This problem is a combination of a simulation problem with a brute force search. Once we know the duration of the first red light for each traffic light, the simulation can be implemented. But in order to start a simulation, we need first to know the duration of the first red light for each traffic light. There are at most 5 traffic lights and each one can have its first red light duration up to 5 seconds. That gives 5^5 = 3125 possible combinations. If the simulation is fast enough, a brute force search on these durations can be done. A first approximation to simulate the movements could be using an array of 300 positions as the road, but this will may easily lead to time out. The simulation can be simplified using the following facts: The cars enter the road one at a time from the one with the lower index and they cannot overtake each other. Then, the cars will be always ordered in the same way within the road. At each step the cars begin to move starting with the car with the lowest index, which is still in the road, and continue to move in their index order. Using this we could do the simulation using one array for the current car's position. Note that this array will always be in decreasing order, because the ith car has always entered the road before the i+1th car it will ever be in a greater position. The simulation step goes as follows: each car tries to move one position at a time until it gets blocked by the next car or a red traffic light. When a car that has not entered the road tries to move, it checks if it can move to position 0, and this step is over. The remaining thing to see is if this simulation would time out. An upper bound of the time limit could be calculated as follows: A car cannot be delayed more than 15 seconds by the traffic lights. Then, if a car is very slow (speed 1) it will take 500 (the maximum road length) + 15 (the delay) seconds to leave the road. The state of the traffic lights will cycle every ten seconds then, at most ten seconds later, the next car will travel in the same way as the first one. The final number is 515 + 10 * (each of the remaining cars) steps of simulation. That gives a maximum of 605 seconds. In each step all the cars should be iterated given a total number of iteration as: 3125 (the different traffic lights situations) * 605 (steps of simulations) * 10 (the number of cars to iterate in each step) = 18906250, which is an acceptable number to deal with in two seconds. //generate all possible combinations of the first red light //duration for each semaphore and store it in vector delays //pos is the vector with the current position for each car //1 indicates that the car has not yet entered the road. vectorCMajor Used as: Division One  Level Two:
The number of fragments may give us a clue of what kind of solution can be used. There are too many fragments to go with all permutations, but it is small enough to check every subset. Keeping this in mind we can think on a solution. First of all, let's simplify the problem reducing each segment to its allowed initial and end notes. For example, the fragment "2 3 1", could be reduced to "G>B,C>E", meaning that it could be played either starting on a G and ending in a B, or starting from a C and ending on a E. Lets use a matrix go[F][N] to indicate where the fragment F ends if it played starting from a note N, or 1 if it cannot be used there. This can be done iterating over all the fragments, and all the possible start notes. From this point we can solve the problem using a function F(S, N) which returns the maximum number of fragments that can be appended using the fragments in the set S and starting on the note N. This function can be done trying with each fragment x in S that can be played on N (that is: go[x][N] != 1), and calling recursively with the set (Sx) and go[x][N] as the starting note for the remaining melody. This function will be called at most with 2^19 * 7 different parameters and therefore it can be memoized. Once the function is done, the answer to the problem is the maximum result of F(S,C), called with all the possible notes and the whole set of fragments. The function F can be implemented in C++ as follows, using a mask of bits to represent a subset and, of course, memoized: int F(int c, int msk) { char & r = memo[c][msk]; if (r != 1) return r; int ma = 0; for(int i = 0; i < n; i++) if (msk & (1 << i)) if (go[i][c] >=0 ) ma = max(ma,1+F(go[i][c],msk ^ (1 << i))); return r=ma; } Some coders had problems calculating the actual offset for each fragment modulus 12. There were negative jumps giving negative offsets, and it is well known that the modulus operator (%) has to be used carefully with negative numbers. For a fully dynamic programmed solution, see bmerry's one. ShrinkingPillsUsed as: Division One  Level Three:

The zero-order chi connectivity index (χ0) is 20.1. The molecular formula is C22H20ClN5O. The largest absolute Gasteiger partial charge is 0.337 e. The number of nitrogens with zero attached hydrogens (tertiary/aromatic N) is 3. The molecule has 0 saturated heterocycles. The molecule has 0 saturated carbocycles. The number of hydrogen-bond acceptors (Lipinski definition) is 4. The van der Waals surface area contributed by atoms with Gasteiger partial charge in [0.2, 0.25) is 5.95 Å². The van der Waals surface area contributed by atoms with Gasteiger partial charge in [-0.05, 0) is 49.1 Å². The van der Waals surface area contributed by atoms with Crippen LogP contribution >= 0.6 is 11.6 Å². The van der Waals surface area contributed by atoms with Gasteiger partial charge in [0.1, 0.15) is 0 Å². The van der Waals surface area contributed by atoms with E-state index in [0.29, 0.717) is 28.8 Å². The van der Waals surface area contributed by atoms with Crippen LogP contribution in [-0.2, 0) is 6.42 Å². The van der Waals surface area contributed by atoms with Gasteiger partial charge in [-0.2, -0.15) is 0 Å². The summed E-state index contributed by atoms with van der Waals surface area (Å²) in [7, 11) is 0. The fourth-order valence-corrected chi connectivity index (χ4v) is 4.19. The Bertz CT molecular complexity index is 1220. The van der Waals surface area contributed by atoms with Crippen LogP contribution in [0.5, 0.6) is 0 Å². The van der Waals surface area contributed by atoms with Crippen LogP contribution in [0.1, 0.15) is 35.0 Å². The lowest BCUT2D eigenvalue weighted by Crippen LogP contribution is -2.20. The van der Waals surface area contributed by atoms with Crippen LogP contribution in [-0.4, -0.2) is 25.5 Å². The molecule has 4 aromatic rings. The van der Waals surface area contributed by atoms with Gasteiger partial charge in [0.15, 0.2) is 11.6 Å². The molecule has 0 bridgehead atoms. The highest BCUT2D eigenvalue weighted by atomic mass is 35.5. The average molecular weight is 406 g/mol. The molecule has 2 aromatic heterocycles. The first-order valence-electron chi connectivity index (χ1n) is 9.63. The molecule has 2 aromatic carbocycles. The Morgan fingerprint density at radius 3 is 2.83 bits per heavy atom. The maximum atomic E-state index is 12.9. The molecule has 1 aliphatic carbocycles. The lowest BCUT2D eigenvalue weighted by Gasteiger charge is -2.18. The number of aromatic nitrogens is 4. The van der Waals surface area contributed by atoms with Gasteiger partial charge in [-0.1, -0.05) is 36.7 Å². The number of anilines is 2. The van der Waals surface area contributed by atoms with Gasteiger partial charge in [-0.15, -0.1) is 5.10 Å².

This is a typical BFS problem, where we have to decide which elements conform the state of the search. At a first glance there are 100 (your current height) * 10 (the available pills) * 200 (the doors' height) * 48*48 (the position in the lab) possible states of search. But that is way too much states to work in time, therefore we need to reduce the search space. First of all, we need to realize that the door height can be eliminated from the state. Suppose that in the search you reach some state that has been visited before but with the doors more opened, we know for sure that you cannot improve that time with the door closer to the floor than before. Then this new state can be ignored. Another possible optimization is to replace your current height with the time elapsed since you took the last pill. This will decrease the search space for all pspeeds less than 1, and, if pspeed is 1, having more than 1 pill is never needed (proving this is left to the reader). With these changes applied, the space search is significantly reduced and a simple BFS works. Sample code follows: fine: //let v a vector of pending states //set s as the initial state int time = 0; v.push_back(s); while (v.size()) { vector